o APAC sales revenue fell 7% (down 8% local currency) compared with a very strong fourth quarter of 2016, when sales surged 42% (35% in local currency).
o Americas sales revenue declined 8% (same local currency), as strong gains in Canada and Mexico were offset by lower activity in the United States, which saw revenue decrease in line with the decline in market volumes.
o For the full year, CBRE’s U.S. investment sales market share rose 80 basis points to 17.0%, almost double the nearest competitor, according to Real Capital Analytics.
• The other capital markets business, commercial mortgage origination, saw revenue increase 5% (same local currency). This is on top of the 36% growth achieved in the fourth quarter of 2016. Loan volume growth remained healthy, particularly with conduit lenders due to higher CMBS activity.
• Recurring revenue from CBRE’s growing loan servicing portfolio increased 31% (30% local currency). At the end of the fourth quarter, the loan servicing portfolio totaled approximately $ 174 billion, up 20% from year-end 2016.
• Property management services produced growth of 14% (12% local currency) for revenue and 16% (14% local currency) for fee revenue. Growth was strong worldwide, most notably in APAC.
• Valuation revenue rose 3% (flat local currency).
• CBRE’s Global Investment Management business produced adjusted EBITDA growth of 44% (36% local currency) in the fourth quarter.
o In the Global Investment Management segment, assets under management (AUM) totaled $ 103.2 billion, up $ 4.9 billion from the third quarter of 2017. Favorable currency movement added approximately $ 600 million to AUM during the quarter.
• As expected, adjusted EBITDA in the Development Services business declined 28% (same local currency) from the year-earlier fourth quarter due to the timing of asset sales, which were significantly higher in the fourth quarter of 2016.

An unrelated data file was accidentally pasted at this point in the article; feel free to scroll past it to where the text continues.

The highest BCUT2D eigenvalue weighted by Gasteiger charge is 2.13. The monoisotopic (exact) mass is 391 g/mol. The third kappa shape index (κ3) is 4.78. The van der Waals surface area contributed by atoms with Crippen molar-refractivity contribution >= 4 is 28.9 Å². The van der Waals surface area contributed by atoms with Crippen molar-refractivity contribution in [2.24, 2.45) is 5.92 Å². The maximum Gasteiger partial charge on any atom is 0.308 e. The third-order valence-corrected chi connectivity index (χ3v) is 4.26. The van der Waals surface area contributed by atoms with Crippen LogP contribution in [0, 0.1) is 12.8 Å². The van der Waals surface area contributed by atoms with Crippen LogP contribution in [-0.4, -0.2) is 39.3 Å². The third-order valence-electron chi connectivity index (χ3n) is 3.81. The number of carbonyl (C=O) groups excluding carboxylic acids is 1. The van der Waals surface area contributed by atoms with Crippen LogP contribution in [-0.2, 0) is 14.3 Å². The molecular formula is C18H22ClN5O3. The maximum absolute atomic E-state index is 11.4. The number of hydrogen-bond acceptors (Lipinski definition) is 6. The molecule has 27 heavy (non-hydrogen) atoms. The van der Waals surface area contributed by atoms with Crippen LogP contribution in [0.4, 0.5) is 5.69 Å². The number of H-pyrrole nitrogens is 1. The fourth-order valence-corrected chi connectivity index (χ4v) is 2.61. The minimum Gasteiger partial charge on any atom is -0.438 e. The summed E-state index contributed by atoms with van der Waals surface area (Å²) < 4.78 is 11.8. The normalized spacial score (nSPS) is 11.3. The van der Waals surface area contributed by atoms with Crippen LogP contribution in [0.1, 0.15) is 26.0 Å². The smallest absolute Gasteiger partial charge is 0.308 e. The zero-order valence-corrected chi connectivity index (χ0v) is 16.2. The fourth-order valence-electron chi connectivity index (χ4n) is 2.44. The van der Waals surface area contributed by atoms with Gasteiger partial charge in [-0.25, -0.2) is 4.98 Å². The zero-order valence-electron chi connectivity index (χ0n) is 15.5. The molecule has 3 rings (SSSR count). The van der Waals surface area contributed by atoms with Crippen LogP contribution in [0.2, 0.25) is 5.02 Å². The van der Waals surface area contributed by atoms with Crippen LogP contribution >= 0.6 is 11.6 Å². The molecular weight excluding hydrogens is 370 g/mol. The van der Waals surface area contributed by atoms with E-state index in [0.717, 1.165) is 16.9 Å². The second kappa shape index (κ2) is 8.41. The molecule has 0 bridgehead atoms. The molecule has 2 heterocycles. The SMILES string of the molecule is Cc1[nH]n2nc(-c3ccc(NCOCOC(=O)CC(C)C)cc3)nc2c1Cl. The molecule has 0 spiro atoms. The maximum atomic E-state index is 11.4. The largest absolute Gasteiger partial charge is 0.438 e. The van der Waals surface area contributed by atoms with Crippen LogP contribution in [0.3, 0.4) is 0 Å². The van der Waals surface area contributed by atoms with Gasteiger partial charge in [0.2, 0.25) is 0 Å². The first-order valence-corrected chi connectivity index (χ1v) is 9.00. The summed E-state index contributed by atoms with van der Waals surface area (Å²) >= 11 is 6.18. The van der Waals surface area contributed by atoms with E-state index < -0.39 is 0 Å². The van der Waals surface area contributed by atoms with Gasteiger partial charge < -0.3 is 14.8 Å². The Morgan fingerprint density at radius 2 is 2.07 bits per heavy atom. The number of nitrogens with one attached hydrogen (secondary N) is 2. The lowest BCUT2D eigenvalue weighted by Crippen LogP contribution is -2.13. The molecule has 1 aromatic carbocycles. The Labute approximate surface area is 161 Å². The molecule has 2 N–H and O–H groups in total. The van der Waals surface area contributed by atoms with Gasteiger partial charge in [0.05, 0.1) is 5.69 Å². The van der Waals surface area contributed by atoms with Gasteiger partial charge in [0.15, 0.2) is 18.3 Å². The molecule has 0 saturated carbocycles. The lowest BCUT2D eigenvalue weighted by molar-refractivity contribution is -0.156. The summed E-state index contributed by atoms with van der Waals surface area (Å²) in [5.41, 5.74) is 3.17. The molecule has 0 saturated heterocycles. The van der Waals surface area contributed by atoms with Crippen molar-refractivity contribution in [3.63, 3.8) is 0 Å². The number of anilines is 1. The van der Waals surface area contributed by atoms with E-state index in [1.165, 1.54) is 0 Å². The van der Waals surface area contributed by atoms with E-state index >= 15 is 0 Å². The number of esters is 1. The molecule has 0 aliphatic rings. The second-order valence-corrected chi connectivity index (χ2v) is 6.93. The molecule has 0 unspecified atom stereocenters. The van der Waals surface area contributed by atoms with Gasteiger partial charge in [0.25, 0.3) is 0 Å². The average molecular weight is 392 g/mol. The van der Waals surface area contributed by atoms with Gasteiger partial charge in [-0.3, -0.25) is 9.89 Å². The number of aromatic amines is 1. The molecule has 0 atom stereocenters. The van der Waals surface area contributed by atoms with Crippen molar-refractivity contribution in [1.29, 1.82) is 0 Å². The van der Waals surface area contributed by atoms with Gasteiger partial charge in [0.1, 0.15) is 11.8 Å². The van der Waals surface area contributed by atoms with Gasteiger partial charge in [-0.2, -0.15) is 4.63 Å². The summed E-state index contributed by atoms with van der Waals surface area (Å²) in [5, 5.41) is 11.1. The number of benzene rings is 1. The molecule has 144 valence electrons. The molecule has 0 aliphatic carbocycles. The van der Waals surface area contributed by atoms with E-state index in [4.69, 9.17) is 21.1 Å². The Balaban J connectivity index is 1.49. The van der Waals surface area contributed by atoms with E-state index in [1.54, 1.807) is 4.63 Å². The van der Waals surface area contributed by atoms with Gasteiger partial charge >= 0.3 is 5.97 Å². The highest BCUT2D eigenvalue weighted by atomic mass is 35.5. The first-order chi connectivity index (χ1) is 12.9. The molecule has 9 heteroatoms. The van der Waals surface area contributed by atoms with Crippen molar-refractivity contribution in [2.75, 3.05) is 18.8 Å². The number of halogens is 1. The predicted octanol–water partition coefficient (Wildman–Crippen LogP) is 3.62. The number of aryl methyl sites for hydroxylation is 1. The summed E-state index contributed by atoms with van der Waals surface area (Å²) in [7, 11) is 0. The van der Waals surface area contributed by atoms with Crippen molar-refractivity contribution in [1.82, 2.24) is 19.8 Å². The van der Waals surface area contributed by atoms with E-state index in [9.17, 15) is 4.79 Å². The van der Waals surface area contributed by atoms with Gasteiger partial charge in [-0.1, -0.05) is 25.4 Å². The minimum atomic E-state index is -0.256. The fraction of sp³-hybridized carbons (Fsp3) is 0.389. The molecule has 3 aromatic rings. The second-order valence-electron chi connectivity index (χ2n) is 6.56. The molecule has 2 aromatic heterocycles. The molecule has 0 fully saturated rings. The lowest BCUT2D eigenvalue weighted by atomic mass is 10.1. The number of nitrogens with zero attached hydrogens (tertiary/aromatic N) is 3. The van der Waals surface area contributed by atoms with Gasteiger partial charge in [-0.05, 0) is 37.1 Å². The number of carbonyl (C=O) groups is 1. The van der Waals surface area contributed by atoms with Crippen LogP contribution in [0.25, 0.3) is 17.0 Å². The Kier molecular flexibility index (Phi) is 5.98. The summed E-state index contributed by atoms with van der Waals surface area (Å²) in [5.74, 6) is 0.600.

o In the Development Services segment, projects in process totaled $ 6.8 billion at year-end 2017, up almost $ 1.0 billion from the third quarter of 2017. The pipeline decreased $ 1.6 billion during the quarter, reflecting a higher-than-normal conversion of pipeline deals to in process activity.
CBRE also announced plans to call its $ 800 million of 5% bonds due in 2023 in March 2018, which will be funded with cash on hand and borrowings under its credit facility.
Conference Call Details
The company’s fourth quarter earnings conference call will be held today (Thursday, February 8, 2018) at 8:30 a.m. Eastern Time. A webcast, along with an associated slide presentation, will be accessible through the Investor Relations section of the company’s website at www.cbre.com/investorrelations.
The direct dial-in number for the conference call is 877-407-8037 for U.S. callers and 201-689-8037 for international callers. A replay of the call will be available starting at 1:00 p.m. Eastern Time on February 8, 2018, and ending at midnight Eastern Time on February 15, 2018. The dial-in number for the replay is 877 660 6853 for U.S. callers and 201-612-7415 for international callers. The access code for the replay is 13675166. A transcript of the call will be available on the company’s Investor Relations website at www.cbre.com/investorrelations.
About CBRE Group, Inc.
CBRE Group, Inc. (NYSE:CBG), a Fortune 500 and S&P 500 company headquartered in Los Angeles, is the world’s largest commercial real estate services and investment firm (based on 2017 revenue). The company has more than 80,000 employees (excluding affiliates), and serves real estate investors and occupiers through approximately 450 offices (excluding affiliates) worldwide. CBRE offers a broad range of integrated services, including facilities, transaction and project management; property management; investment management; appraisal and valuation; property leasing; strategic consulting; property sales; mortgage services and development services. Please visit our website at www.cbre.com.